With over 140 wineries in the state and more coming on line all the time, Michigan is not an insignificant player on the US wine scene. But, like several other really interesting, quality wine growing regions in the US, it is over-shadowed by the sheer size and marketing power of California, Oregon and Washington. To me, as a Canadian familiar with the Niagara Peninsula wines of Ontario, the reality of a high-end, cool climate wine industry just across the border to the west is not surprising at all. On the other hand, for people outside North America, the concept of a major wine industry within a stone’s throw of Chicago and Detroit might be an eye-opener. The winemakers of Michigan are chilled regardless - they know they make great wine and they don’t have a problem selling it.
The story of winemaking in Michigan has got a crazy, fun kind of historical aspect to it. Ask yourself this: “Would an explorer from France overlook the opportunity to make wine in the New World?” The voyageurs who were exploring and trapping in the wilderness here in the 1600’s were already on the case. There is a study called From the Vine: Exploring Michigan Wineries that was written by Sharon Kegerreis and Lorri Hathaway on behalf of the Michigan Grape and Wine Industry Council. They record how wild grapes were discovered by the voyageurs in 1679 and vineyards were being planted as early as 1702 in the modern day Detroit area by a French military commander named Antoine de la Mothe Cadillac. So that’s where the name of the luxury car came from!
Why Michigan For Wine?
At this point we have to revert to our recurring theme of how cool climate regions capture certain key wine quality elements more readily than warm climate regions. Freshness of acidity, richness of fruit flavours and depth of colour are the gifts of a cool climate and coincide nicely with the characteristics that winedrinkers often look for when they pick up a glass. Make no mistake, to call Michigan’s climate “cool” is a bit of an understatement. We are on the very edge of vineyard viability here. But the farmers have got a few things going for them. For one, they are on an oversized peninsula that is virtually surrounded by three of the largest lakes on the planet: Lake Michigan, Lake Huron and Lake Erie. The lakes help moderate temperature extremes. Then there are the vines they grow: Riesling, Pinot Noir, Cabernet Franc, Chardonnay, Pinot Blanc, Pinot Gris, Merlot etc. These are grapes that are long acclimatized to tough winters and short growing seasons. The resulting wines are truly exceptional. The Rieslings of Michigan, for example, are legendary. The problem for most of us is to find a bottle…..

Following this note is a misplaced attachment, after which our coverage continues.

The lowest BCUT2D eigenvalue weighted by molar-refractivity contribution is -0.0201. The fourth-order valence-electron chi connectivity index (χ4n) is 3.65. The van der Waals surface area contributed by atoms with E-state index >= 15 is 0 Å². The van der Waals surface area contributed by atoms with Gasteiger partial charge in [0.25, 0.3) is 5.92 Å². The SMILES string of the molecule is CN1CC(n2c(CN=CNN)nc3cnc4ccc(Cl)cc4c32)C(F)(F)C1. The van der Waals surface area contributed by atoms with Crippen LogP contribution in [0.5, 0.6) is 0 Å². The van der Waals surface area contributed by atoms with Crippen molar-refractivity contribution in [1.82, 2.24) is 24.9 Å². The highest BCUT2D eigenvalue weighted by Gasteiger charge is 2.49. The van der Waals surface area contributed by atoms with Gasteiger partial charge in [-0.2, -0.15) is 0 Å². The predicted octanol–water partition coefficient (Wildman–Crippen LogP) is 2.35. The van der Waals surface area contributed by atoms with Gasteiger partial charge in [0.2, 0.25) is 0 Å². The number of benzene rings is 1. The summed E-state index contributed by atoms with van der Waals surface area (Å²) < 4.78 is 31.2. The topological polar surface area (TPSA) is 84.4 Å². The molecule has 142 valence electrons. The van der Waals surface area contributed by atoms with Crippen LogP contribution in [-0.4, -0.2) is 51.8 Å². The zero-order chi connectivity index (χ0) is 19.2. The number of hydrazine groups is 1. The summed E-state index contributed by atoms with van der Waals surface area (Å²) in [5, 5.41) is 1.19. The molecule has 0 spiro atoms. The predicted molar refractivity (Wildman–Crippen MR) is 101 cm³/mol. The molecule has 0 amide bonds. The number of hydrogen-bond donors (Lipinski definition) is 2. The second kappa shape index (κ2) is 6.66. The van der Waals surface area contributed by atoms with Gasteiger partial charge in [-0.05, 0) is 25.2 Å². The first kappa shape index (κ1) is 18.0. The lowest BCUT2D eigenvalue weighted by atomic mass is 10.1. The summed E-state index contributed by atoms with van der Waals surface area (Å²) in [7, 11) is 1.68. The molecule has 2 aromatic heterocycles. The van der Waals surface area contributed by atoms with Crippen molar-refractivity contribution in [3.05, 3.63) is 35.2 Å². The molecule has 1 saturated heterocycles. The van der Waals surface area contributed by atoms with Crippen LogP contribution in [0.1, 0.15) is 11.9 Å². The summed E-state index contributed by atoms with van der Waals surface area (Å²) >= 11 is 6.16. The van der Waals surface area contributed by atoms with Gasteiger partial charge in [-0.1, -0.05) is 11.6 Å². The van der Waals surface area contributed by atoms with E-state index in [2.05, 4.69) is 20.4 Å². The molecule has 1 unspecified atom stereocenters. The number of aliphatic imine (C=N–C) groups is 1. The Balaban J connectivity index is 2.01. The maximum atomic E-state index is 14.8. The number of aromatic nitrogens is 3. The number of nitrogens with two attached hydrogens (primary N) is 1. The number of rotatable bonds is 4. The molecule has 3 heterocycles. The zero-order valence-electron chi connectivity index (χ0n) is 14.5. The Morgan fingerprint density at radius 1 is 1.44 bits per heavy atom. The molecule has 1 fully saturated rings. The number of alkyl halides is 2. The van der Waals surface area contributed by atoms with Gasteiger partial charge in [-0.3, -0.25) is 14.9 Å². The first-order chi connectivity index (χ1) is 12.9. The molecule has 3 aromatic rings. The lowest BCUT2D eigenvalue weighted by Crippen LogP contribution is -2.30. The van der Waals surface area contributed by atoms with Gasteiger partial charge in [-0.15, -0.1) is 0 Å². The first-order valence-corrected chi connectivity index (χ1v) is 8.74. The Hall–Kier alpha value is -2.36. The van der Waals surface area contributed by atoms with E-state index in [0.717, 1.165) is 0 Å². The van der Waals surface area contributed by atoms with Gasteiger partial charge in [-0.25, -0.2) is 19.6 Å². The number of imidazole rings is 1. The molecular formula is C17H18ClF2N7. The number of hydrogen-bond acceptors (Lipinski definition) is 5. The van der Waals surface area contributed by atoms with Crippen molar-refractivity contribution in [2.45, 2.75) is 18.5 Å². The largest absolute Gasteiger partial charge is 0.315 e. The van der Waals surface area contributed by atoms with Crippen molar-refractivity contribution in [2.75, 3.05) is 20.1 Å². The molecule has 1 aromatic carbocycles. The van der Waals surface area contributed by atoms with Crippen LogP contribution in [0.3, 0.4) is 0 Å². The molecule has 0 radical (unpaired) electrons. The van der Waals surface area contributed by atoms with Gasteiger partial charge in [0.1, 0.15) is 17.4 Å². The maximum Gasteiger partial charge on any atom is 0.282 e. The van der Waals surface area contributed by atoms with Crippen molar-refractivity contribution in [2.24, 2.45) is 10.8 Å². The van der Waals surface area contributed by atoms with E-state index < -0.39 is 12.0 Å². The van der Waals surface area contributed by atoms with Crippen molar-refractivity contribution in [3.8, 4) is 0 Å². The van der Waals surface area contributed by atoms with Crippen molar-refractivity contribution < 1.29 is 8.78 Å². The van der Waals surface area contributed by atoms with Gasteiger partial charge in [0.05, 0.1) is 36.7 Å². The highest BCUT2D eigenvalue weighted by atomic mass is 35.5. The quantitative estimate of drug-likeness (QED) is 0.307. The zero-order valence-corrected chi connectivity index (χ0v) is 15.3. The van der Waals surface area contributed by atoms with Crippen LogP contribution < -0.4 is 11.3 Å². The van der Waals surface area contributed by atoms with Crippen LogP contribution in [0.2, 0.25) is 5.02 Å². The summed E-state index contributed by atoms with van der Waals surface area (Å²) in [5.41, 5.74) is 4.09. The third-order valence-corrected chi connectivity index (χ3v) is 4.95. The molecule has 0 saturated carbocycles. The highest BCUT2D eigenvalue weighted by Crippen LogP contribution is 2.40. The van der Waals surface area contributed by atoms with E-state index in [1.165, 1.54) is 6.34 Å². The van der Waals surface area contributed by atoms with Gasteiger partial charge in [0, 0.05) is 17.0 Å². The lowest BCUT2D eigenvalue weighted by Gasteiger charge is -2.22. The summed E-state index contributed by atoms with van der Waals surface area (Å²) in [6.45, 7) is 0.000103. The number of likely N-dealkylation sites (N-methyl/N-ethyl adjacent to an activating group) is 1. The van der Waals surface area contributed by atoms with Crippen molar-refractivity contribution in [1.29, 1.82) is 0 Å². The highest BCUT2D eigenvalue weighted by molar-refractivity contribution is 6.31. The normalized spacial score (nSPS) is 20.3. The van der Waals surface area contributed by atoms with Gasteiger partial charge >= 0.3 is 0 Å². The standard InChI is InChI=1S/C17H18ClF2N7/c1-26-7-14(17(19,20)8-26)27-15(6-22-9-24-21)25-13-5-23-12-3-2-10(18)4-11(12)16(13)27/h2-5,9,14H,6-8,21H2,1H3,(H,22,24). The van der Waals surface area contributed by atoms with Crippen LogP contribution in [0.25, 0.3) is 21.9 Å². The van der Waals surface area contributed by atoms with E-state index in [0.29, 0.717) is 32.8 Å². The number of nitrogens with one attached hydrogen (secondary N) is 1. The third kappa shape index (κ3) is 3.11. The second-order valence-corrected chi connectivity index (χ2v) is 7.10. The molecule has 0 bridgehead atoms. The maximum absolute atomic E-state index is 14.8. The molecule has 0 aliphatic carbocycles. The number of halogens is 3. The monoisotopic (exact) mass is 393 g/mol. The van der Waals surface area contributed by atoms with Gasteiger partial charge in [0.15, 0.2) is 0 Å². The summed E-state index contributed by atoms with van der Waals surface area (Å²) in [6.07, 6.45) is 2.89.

Where Is Michigan’s Wine Country?
The state of Michigan (or at least the main part of it) sticks out in the shape of a mitten into the 3 afore-mentioned lakes with the thumb of the mitt pointing up to the north east. The massive industrial complex of Detroit sits down at the south eastern corner of the state, at the base of the mitten’s thumb, snugged up against the Canadian border. Chicago (which is in neighbouring Illinois) lies very close to the south western corner of Michigan. Two of Michigan’s recognized AVAs (American Viticultural Areas) are located in the southwest corner of the state near the Illinois border. The other three (including a brand new one called Tip Of The Mitt located, appropriately enough, at the northern-most tip) are in northern part of the state.
Who Are The Winemakers?
For a full listing of the wineries and a wealth of information on the Michigan wine scene visit www.michiganwines.com. Here are a select few wineries to get you started:
When Is The Best Time To Visit?
As a Canadian I think I can say this - avoid January and February!
www.michiganwines.com is a website dedicated to providing information on Michigan’s wineries and wine scene
Pure Michigan has loads of information for tourism and attractions in Michigan, including wine tourism
Michigan Wine Cooperative is a website and resource for the Michigan wine industry
Map and photo credits: www.michiganwines.com; Brys Estate; Chateau Grand Traverse; Mari Vineyards.